The quiet organ wash and guitar licks that open Brook Benton’s “Rainy Night In Georgia” are among the most powerful of the sounds that can pull me back to my room during the early months of 1970. I spent a fair amount of time there that winter, finding a refuge in the sounds that came from my old RCA radio, and “Rainy Night In Georgia” is one of my most-loved songs from that time. I heard it a lot, too, as it went to No. 4 and gave Benton his first Top 40 hit in almost six years, which is an eternity in pop music. And the record is kind of an anomaly: It’s closer to traditional pop than to anything else (though no one should try to deny the soulfulness of the vocal), and although traditional pop wasn’t entirely banished from the Top 40 at the time, it was getting more and more rare. (As is the case with a few of these tunes, the video I’ve linked to offers the longer album track instead of the single edit, which was labeled as shorter; as I do not have the 45, I can’t say how much shorter it actually is, given that running times on 45 labels are notoriously untrustworthy.)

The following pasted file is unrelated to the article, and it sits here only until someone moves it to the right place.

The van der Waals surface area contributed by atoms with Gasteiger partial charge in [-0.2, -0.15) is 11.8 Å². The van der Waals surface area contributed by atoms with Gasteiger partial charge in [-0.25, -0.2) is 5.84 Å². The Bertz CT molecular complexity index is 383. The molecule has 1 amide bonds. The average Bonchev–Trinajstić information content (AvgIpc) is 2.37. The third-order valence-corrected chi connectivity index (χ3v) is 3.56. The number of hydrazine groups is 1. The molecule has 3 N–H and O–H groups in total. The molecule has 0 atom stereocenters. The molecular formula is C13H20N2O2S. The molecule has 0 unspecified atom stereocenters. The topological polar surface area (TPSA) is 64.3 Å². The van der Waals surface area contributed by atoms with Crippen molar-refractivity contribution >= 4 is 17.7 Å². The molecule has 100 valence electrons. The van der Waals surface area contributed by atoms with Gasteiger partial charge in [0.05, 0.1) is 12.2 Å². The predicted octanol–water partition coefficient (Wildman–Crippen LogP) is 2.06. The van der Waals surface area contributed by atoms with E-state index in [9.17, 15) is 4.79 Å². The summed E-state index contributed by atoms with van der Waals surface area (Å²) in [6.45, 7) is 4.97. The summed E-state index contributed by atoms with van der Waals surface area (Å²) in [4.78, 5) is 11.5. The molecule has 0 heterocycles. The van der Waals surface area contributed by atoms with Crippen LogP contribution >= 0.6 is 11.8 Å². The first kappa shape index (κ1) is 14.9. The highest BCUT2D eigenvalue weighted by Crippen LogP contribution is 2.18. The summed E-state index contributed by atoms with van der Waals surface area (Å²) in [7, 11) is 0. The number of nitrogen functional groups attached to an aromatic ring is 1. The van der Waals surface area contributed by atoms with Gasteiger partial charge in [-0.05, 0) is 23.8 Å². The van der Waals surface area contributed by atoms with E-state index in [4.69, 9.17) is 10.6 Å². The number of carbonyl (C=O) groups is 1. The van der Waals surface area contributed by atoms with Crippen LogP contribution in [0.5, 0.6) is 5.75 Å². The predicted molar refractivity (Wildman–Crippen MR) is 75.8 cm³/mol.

When I make a CD of assorted music for friends, one of the things I like to do is include covers of Beatles records by the folks who inspired the Beatles to begin with. One of the least likely of those – and one that will not show up in this project, though maybe it should have – is Fats Domino’s 1969 cover of “Everybody’s Got Something To Hide Except For Me and My Monkey.” There are a few other good coverbacks of Beatles records, as I call them, but my favorite is Little Richard’s cover of “I Saw Her Standing There.” It was released on The Rill Thing, one of four albums – one unreleased until it came to light a few years ago in a limited box set – that the flamboyant genius recorded for Reprise in the early 1970s. The three released albums didn’t do so well: According to AMG, two singles from The Rill Thing made it into the Billboard Hot 100: “Freedom Blues” went to No. 47 (No. 28 on the R&B chart) and “Greenwood, Mississippi” got to No. 85, although the album did not chart. The follow-up album, 1971’s King of Rock and Roll, got to No. 193 on the album chart but didn’t chart any singles, and the third of the released Reprise albums, 1972’s The Second Coming, made no dent on any chart at all that I can find. I sometimes wonder if those albums would have done better if Reprise had issued “I Saw Her Standing There” as the A-side of a single instead of as the B-side to “Greenwood, Mississippi.”